Most of us have, at some point in our adult lives, either moved from one home to another or at least had someone close to us go through the process. Whether you do everything involved with the move yourself or are able to have movers do most of the packing and transporting of your possessions, it seems like there is a never-ending list of things that have to be done.
Among the necessities is figuring out who to notify when moving. You may think a simple Change of Address Form at the post office is all you’ll need to do, but here is a more complete list of the people and places to notify before a move.
List of Who to Notify when Moving
- The post office: Change of Address Packets are available at all post office locations. You can now also change your address online. This should take care of getting most of your mail forwarded to your new home within a few days to a week.
- Your family and friends: They might actually argue you should start with them! Make as comprehensive a list as you can, checking your address book, e-mail contacts, and social networking accounts. Writing a letter (similar to a holiday letter) updating everyone as to why you’re moving, in addition to your new contact information, is a nice touch.
- Magazine subscriptions: Magazines won’t always be forwarded by the post office. You’ll also want to cancel any newspaper subscriptions if you’re moving to a completely different area or change them if you’re not. There’s no point in paying for periodicals you aren’t actually receiving.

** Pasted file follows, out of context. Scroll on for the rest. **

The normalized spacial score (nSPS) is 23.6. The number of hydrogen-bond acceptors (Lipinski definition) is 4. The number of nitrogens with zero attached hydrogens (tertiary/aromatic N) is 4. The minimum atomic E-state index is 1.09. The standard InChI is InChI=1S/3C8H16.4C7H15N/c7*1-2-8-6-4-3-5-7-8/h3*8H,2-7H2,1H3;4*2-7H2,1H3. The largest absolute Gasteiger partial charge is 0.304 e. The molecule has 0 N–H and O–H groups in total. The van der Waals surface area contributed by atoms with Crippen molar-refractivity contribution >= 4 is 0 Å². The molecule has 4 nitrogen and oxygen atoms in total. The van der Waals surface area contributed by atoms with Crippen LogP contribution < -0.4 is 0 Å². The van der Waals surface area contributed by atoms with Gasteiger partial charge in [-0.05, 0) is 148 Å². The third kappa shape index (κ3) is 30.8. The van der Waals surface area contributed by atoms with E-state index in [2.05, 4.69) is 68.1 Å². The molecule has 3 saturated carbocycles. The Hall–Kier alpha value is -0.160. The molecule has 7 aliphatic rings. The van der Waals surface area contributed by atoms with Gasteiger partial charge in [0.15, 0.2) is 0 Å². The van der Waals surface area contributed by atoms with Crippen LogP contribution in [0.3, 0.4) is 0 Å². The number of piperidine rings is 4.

- Banks & credit unions: Contact any banks or credit unions with which you have checking/savings accounts, loans, credit cards, metal deposit boxes, mortgage, or retirement accounts.
- Insurance providers: You may use only one company, but if that’s not the case update the carriers of your home, life, auto (and any other vehicles) insurance policies.
- The Department of Motor Vehicles: While it may not be strictly enforced, most states do have policies in place requiring DMV notification within a specific amount of time following a change of address.
- Former employers: Notify your former employers, and not just the most recent. Be sure to go back several years in the event that any tax or 401k information needs to be sent to you.
- Professional relationships: These can include doctors, lawyers, accountants, etc. If you’re moving far enough away that you’ll need to find new contacts for these services, see if your current contact can make any referrals.
- Health clubs: Health or fitness clubs often debit monthly fees directly from your bank account. Don’t pay for a membership you can’t use anymore.
- Veterinarian: If you have pets, you should speak with your veterinarian about a referral for your new hometown. It would also help your next veterinarian if you can get a full copy of your pets’ records.
- Regular deliveries/at-home services: This could include water delivery, lawn care, baby sitters, dog walkers, dry cleaning, or even food delivery subscriptions.
- Other Things to Update: Don’t forget to change easily overlooked items like your luggage tags, business cards (especially if you work at home), and address labels.
Add to this List of Who to Notify when Moving
Once you start making a list, you’ll no doubt come up with many more people and businesses you’ll need to make aware of your change of address. Hopefully the above list gives you a great head start on your preparations.
And Don’t Forget to Contact Us, Too!
Self-storage isn’t only for long-term needs—you can also make smart use of it on a short-term basis to take the stress out of moving. With a convenient, climate-controlled storage unit at your disposal, you don’t have to get everything from A to B in a single day. Take your time to plan where appliances will go and how to arrange your living space, measure how much room you’ll need for that antique dresser, and decide which items you don’t actually want or need in your new home.
Want to know more? Find your nearest StorageMart to get started.
Updated: August 7, 2020